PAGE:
Port Clyde village at the southern tip of St. George is a bustling place, particularly in the summer; its discovery by tourists and refugees from more developed states to the south has transformed the place from the relatively isolated and quiet village it was 50 years ago.

But in the 1800s, South St. George, as it was called by the postal service, or Herring Gut as it was called locally, was even more bustling than it is today.

Visitors will have the chance to tour Port Clyde on Thursday, July 28 at 6 p.m. The event is sponsored by the St. George Historical Society.

By 1820 the narrow St. George peninsula was one of the most densely populated places in Maine, and Port Clyde was the most densely populated part of town. Most men were engaged in fishing, going to sea, or both. By 1855, so many lobsters were being packed in ice and shipped to Boston and New York that there was concern for the survival of the lobster population. Even before the Civil War, a lobster cannery was operating there followed by canneries and processing plants for other types of seafood.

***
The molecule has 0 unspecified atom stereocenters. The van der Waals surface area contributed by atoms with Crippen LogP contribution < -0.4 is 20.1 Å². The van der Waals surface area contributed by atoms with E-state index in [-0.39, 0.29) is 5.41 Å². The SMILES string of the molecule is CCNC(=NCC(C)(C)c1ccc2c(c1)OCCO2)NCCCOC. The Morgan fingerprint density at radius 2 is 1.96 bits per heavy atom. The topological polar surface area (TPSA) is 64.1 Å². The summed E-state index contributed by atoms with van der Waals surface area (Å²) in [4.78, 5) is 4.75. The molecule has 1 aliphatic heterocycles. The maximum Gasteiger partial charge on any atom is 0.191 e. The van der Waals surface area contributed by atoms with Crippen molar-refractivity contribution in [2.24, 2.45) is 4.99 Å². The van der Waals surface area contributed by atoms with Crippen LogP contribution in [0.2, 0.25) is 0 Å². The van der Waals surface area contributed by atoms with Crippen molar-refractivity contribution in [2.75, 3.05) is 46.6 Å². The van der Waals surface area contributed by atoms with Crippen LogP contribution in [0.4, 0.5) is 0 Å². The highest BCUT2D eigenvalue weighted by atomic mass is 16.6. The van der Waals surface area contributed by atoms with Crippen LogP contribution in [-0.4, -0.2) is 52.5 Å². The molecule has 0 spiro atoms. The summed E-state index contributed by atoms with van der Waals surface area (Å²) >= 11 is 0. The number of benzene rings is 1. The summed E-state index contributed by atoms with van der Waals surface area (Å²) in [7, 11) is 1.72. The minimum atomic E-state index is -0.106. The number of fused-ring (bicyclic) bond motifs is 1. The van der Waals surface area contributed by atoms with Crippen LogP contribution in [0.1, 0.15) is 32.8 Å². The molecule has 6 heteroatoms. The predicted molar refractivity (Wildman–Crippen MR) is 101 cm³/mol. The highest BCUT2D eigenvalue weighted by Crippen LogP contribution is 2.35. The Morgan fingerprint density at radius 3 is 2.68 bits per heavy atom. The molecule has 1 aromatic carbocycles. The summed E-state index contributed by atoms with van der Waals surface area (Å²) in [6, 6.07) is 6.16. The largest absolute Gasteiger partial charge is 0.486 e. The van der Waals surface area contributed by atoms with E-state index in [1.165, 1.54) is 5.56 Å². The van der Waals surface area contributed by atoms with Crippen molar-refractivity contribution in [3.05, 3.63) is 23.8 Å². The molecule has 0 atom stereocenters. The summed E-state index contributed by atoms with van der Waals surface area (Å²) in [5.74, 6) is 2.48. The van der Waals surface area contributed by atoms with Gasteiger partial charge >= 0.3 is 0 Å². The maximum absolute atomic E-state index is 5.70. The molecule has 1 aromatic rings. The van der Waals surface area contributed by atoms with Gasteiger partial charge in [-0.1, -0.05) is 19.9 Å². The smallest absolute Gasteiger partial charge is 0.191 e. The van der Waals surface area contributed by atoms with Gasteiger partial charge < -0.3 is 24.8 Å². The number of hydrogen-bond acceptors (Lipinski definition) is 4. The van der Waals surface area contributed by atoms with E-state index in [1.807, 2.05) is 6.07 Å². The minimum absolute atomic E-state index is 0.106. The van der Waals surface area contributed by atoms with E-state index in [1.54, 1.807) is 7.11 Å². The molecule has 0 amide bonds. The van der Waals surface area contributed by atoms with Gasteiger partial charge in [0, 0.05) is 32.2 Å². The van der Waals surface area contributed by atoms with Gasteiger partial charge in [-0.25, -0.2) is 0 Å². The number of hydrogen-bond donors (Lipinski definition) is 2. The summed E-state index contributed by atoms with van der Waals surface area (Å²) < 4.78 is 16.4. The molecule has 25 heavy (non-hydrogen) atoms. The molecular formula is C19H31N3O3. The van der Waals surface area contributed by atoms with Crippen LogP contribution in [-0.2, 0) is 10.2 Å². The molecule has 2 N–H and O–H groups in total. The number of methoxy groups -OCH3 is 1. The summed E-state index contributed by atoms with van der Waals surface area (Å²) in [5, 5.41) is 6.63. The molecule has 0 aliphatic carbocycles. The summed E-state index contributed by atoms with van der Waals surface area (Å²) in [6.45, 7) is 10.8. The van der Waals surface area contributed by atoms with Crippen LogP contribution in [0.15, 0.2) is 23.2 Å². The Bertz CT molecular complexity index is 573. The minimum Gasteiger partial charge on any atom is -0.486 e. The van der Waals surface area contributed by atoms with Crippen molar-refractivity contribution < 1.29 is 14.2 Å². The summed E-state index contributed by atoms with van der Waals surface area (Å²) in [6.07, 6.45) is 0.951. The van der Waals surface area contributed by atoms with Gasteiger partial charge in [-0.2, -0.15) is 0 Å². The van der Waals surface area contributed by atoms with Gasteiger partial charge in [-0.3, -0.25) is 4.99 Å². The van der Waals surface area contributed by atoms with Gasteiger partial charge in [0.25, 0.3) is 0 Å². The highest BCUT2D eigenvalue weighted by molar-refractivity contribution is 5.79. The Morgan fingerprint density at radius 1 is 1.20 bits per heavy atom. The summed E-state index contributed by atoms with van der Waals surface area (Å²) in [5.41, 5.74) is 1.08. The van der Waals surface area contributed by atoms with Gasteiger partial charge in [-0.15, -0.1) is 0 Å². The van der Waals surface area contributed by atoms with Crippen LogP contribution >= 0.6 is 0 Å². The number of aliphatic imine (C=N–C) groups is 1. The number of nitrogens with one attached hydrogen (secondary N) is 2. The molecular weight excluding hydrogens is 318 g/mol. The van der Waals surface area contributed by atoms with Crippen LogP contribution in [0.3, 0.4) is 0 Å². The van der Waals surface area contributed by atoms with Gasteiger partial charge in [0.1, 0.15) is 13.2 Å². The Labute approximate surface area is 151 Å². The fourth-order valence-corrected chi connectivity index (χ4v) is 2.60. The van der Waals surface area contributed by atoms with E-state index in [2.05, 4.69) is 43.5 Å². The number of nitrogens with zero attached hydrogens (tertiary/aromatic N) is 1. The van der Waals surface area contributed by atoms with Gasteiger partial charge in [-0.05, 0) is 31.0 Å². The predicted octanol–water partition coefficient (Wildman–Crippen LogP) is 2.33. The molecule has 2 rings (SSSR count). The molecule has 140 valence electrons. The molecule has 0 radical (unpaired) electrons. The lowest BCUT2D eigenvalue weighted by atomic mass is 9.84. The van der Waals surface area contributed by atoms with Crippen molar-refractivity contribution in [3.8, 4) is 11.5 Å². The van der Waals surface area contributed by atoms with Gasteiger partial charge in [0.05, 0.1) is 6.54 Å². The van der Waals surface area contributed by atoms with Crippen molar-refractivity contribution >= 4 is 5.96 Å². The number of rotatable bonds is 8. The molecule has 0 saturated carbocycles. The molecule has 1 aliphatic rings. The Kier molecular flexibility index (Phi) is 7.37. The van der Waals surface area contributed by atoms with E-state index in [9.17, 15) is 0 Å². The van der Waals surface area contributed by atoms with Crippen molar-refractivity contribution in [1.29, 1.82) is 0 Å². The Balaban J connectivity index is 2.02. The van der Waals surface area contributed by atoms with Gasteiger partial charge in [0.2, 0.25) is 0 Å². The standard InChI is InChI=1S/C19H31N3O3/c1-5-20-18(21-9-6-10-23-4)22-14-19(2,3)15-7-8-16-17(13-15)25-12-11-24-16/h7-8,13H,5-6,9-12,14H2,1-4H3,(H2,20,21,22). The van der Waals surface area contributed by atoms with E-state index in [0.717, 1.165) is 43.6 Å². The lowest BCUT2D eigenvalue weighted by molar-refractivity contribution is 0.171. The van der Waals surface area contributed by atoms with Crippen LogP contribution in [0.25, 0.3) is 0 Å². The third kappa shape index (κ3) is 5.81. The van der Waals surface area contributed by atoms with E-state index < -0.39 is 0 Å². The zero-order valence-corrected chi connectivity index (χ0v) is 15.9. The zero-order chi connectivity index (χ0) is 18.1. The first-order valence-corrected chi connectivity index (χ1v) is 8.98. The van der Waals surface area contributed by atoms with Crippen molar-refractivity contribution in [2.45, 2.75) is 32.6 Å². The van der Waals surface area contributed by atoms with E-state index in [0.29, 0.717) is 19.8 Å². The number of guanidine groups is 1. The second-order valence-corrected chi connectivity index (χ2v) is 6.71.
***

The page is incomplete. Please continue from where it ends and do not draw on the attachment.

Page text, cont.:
Located on the coastal shipping route, Herring Gut was a convenient stopping place where hundreds of vessels laid over for the night in the course of the summer. Some passengers and sailors must have come ashore, for in 1854 or 1855, the Ocean House took in between 3,000 and 4,000 guests.

A major shipyard repaired and built vessels from the mid-1800s until after 1900.

Hard to imagine now, but the village schoolhouse at that time, with its magnificent steeple and bell, could easily have been mistaken for a typical New England meetinghouse. The schoolhouse could accommodate up to 100 scholars and included a library.

Individuals planning to attend the tour to see where things were in Port Clyde and what is left and are headed down the peninsula, please stop at the town office parking lot at Tenants Harbor at 5:45 p.m. From there, people will carpool and reassemble near the Advent Church in Port Clyde at 6 p.m.

There will be a brief overview of the area’s history; then a small bus with a native guide will whisk visitors up as far as the Ridge Church and then return. Those left behind will have had an opportunity to stroll through the heart of the village under light supervision before exchanging places with the first busload of passengers.

There is no charge, but donations to the historical society will be appreciated. For more information, call 372-8893.